This post from monthly contributor Lara Williams
We have a new craft room. (And no, I’m not Martha Stewartish, only a wanna-be.) Basically I was tired of glue sticks and foam sheets and tape hanging out in every spare corner of every closet. So we took out the guest bed, shifted things around, and consolidated all craft-related items into one space. Love it.
There’s only one problem. My kids make these marker-covered crafts and most times they end up…in the trash. Yep. The landfill. So in essence we’re flushing money down the toilet. It’s just in the form of wooden sticks decorated with colorful pom-poms.
That bothered me. Because I don’t like to waste money — not that having fun is always a waste of money. But everything we have is God’s and I want to honor Him, even with our glue and tissue paper. So we’ve decided to be more purposeful in our craft projects. My daughter even changed the name of the room to the Kindness Project room.
I figure, if we’re going to make stuff — and they love to make stuff — then we might as well do it on purpose. We might as well show love to others in the process.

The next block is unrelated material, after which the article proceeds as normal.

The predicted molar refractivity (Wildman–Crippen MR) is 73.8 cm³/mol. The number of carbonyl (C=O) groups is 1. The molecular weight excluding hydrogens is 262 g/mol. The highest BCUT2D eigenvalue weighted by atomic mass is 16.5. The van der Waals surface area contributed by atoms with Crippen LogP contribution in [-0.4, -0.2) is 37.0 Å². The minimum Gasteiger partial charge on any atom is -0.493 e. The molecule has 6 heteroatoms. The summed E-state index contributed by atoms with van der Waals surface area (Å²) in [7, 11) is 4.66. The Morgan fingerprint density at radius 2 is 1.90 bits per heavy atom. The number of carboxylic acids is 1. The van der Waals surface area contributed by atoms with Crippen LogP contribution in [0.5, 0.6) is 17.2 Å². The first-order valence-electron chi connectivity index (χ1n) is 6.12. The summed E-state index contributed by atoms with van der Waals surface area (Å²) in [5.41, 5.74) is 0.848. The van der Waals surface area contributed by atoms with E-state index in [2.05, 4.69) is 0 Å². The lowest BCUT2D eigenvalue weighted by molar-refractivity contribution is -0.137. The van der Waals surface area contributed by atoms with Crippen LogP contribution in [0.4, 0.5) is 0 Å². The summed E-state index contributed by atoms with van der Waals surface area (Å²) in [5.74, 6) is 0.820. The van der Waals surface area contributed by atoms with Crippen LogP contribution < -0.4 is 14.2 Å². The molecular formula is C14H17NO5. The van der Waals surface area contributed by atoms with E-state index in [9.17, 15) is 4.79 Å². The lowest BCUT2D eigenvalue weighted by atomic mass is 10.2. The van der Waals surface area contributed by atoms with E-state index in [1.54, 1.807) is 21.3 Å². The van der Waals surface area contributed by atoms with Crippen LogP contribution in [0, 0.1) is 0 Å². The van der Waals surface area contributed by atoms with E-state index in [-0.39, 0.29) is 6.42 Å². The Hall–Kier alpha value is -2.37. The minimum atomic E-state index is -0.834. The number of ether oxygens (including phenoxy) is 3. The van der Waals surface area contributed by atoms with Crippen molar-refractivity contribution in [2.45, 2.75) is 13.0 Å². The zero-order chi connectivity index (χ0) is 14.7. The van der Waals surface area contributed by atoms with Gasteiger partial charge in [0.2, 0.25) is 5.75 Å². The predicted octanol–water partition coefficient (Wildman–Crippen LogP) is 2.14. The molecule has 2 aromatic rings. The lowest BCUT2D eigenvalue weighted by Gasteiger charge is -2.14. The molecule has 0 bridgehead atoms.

Here are a few purposeful craft ideas that I’ve modified/discovered/hijacked:
- Make flowers out of foam paper with Rice Crispy treats in the center. (Pictured above.) Write a verse on the front. Glue a wooden stick on the back of each. And then go “plant them” in someone’s yard. (Modified from an image I saw here.)
- Make cards for the sick or elderly that go to your church, especially those who can no longer come to service due to physical limitations. Deliver them to their home (or nursing home or hospital) with your kids. (Mine have loved doing these this summer!)
- Make a Terra Cotta pot apple container filled with chocolate for your child’s teacher. I would probably write something like “Praying for you today!” on the front…and then remember (imperfectly) to pray for them. (Plus who doesn’t want a place to hide a secret stash of chocolate.)
- Decorate a jar and fill it with thirty slips of paper that each have a word of encouragement, verse, or prayer written on them. Older children can type these out on the computer. Younger children can help cut and fold the strips of paper. Give to a grandparent or family friend, especially one going through a difficult time.
- Paint and decorate a box (i.e. shoe box or wooden craft box), and put three envelopes or jars inside with the words “save,” “give,” and “spend” written on the outside of each. When the kids get allowance, they can learn to give some, spend some, and save some.
Now it’s your turn, because believe me I need your help. What other thoughtful craft ideas do you have? Click here to share in the comments!